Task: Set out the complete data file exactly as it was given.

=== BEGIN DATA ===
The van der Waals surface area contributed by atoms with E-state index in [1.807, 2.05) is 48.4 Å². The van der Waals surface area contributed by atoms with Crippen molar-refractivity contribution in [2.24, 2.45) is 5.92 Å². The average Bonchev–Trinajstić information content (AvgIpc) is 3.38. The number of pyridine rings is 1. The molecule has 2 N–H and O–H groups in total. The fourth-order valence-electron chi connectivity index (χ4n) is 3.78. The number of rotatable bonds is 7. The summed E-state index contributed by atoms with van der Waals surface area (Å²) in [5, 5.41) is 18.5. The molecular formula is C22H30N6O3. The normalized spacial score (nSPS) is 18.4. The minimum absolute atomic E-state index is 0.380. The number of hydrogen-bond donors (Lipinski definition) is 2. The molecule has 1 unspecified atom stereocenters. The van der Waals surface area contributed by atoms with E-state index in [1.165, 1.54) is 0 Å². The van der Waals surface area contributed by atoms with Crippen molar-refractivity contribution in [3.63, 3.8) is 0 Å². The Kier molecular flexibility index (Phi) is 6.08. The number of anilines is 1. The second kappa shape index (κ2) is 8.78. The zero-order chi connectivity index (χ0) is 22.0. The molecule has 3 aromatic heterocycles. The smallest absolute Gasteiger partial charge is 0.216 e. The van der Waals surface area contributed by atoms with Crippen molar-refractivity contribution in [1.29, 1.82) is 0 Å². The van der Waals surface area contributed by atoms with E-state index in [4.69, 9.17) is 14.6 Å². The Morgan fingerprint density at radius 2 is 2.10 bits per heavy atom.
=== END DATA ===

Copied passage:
The van der Waals surface area contributed by atoms with E-state index in [1.807, 2.05) is 48.4 Å². The van der Waals surface area contributed by atoms with Crippen molar-refractivity contribution in [2.24, 2.45) is 5.92 Å². The average Bonchev–Trinajstić information content (AvgIpc) is 3.38. The number of pyridine rings is 1. The molecule has 2 N–H and O–H groups in total. The fourth-order valence-electron chi connectivity index (χ4n) is 3.78. The number of rotatable bonds is 7. The summed E-state index contributed by atoms with van der Waals surface area (Å²) in [5, 5.41) is 18.5. The molecular formula is C22H30N6O3. The normalized spacial score (nSPS) is 18.4. The minimum absolute atomic E-state index is 0.380. The number of hydrogen-bond donors (Lipinski definition) is 2. The molecule has 1 unspecified atom stereocenters. The van der Waals surface area contributed by atoms with E-state index in [1.165, 1.54) is 0 Å². The van der Waals surface area contributed by atoms with Crippen molar-refractivity contribution in [3.63, 3.8) is 0 Å². The Kier molecular flexibility index (Phi) is 6.08. The number of anilines is 1. The second kappa shape index (κ2) is 8.78. The zero-order chi connectivity index (χ0) is 22.0. The molecule has 3 aromatic heterocycles. The smallest absolute Gasteiger partial charge is 0.216 e. The van der Waals surface area contributed by atoms with Crippen molar-refractivity contribution in [1.29, 1.82) is 0 Å². The van der Waals surface area contributed by atoms with E-state index in [4.69, 9.17) is 14.6 Å². The Morgan fingerprint density at radius 2 is 2.10 bits per heavy atom.